Simply stated, Meaningful Evaluation puts in play a process that uncovers the extent to which participants in any given program experience the various activities and outcomes of a program as “meaningful” as defined by the MoM. It identifies and examines the main pathways along which meaning occurs (referred to in Meaningful Evaluation as: reflect; connect; respect; express, and summarised in the rectangles outside the circle in Figure 2) as well as any imbalances or barriers to meaning. By doing so, it enables the identification and assessment of the sustainability of any outcomes experienced, captures the inner process of change and any unintended consequences from the participation or program intervention. 

Key issues explored in Meaningful Evaluation include whether and how participation in a program: 

  • leads to experiencing a sense of moral development, personal growth and authenticity (the reflect pathway);
  • enables a sense of connection and unity via working together, sharing values with others and creating a sense of belonging (the connect pathway);
  • provides opportunities to make a positive difference and assist others and/or the environment (the respect pathway); and
  • enables the expression of participants’ full potential through creating, achieving, and influencing others (the express pathway).

It also examines people’s inspiration or motivation to participate in a program, and how their ideals are constrained or mediated by the reality or boundaries of the program (i.e. context).  

Five key assumptions underpin Meaningful Evaluation:

  1. It is more likely that immediate outcomes lead to medium and long-term outcomes that are significant and sustainable, that is, achieve social impact, if the experience/s from participating in a program are “meaningful”.
  2. Meaning is an important internal outcome, needed for longer-term external outcomes to occur.
  3. Capturing meaningful unintended outcomes is just as important as capturing intended outcomes, especially where people did not experience those intended outcomes as meaningful.
  4. For outcomes to be sustainable, people’s inspiration and motivations for participating in a program need to be contained within the contextual boundaries of the program.
  5. The more balanced and extensive the experience of meaning across a program is, the more likely that any intended outcomes achieved are long lasting and lead to impact. 

Measuring meaning

Meaningful Evaluation has an open view with how data on meaning is collected. It does not prescribe any one method for measuring meaning but rather can be adapted to suit the principles of the inquiry paradigm adopted by the researcher. One can use a structured questionnaire to capture and measure the extent of meaning experienced along the four pathways as well as tensions in Figure 2. Alternatively, the Meaningful Evaluation framework can also inform interview and focus group protocols or guide most significant change analysis.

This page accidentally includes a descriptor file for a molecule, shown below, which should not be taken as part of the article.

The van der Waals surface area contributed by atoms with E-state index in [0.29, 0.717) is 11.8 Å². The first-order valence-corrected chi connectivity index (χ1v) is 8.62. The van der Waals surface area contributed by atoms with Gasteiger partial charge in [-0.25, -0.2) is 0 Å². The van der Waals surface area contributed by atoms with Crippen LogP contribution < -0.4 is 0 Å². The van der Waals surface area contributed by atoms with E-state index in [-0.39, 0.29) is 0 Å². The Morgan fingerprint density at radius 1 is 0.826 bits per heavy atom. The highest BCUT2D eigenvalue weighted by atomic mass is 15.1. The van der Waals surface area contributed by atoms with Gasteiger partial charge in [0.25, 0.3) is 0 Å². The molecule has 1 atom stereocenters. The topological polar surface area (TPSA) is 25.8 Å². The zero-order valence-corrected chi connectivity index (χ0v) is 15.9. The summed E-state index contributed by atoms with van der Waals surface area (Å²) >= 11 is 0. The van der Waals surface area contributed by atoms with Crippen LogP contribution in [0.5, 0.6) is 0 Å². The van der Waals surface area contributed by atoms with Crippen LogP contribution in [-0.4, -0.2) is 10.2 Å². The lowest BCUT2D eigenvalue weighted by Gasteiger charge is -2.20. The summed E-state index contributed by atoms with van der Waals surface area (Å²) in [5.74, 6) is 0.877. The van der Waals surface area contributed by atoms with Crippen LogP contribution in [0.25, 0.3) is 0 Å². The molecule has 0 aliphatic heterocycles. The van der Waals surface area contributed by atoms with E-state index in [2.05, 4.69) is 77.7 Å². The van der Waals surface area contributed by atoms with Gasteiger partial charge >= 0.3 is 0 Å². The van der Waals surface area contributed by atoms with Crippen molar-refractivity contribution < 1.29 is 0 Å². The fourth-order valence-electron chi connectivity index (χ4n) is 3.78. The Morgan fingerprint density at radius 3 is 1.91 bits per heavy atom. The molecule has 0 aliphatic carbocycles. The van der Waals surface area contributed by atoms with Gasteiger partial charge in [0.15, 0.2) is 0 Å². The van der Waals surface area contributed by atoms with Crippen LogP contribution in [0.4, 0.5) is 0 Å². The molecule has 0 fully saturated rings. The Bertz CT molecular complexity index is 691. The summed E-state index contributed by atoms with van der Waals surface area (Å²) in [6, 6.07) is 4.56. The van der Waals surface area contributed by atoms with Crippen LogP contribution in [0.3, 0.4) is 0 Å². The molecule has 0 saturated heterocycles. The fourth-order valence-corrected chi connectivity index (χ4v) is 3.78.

Meaningful Evaluation also lends itself to participatory approaches that treat participants as active agents and validate their experience and perception of the change process. A person receiving a service is an active agent in their own life, inner change is key to achieving outer change, and data on change is collected collaboratively or co-produced by participant and program worker. The process of participating in an assessment can itself result in change through engagement and reflection. 

The process of Meaningful Evaluation identifies outcomes that are significant and sustainable, that is, achieve social impact by uncovering the “meaningfulness” from participating in a program. While a practitioner community is applying the MoM across a range of areas (e.g. leadership, change) its application to evaluation and social impact assessment is relatively recent and thus requires further testing and refinement. 

The framework has been applied in an evaluation of aspects of the Primary Ethics program in NSW. Its initial application has been promising as has the response from social impact practitioners. I invite others that share similar concerns with some of the directions of outcomes measurement practice to consider the Meaningful Evaluation approach.

Gianni Zappalà  |  @ProBonoNews

Dr Gianni Zappalà is a professional fellow at the Centre for Social Justice and Inclusion at the University of Technology Sydney and principal of Orfeus SQ. As a certified practitioner of the Map of Meaning, he pioneered Meaningful Evaluation, a holistic and systemic approach to understanding and assessing outcomes.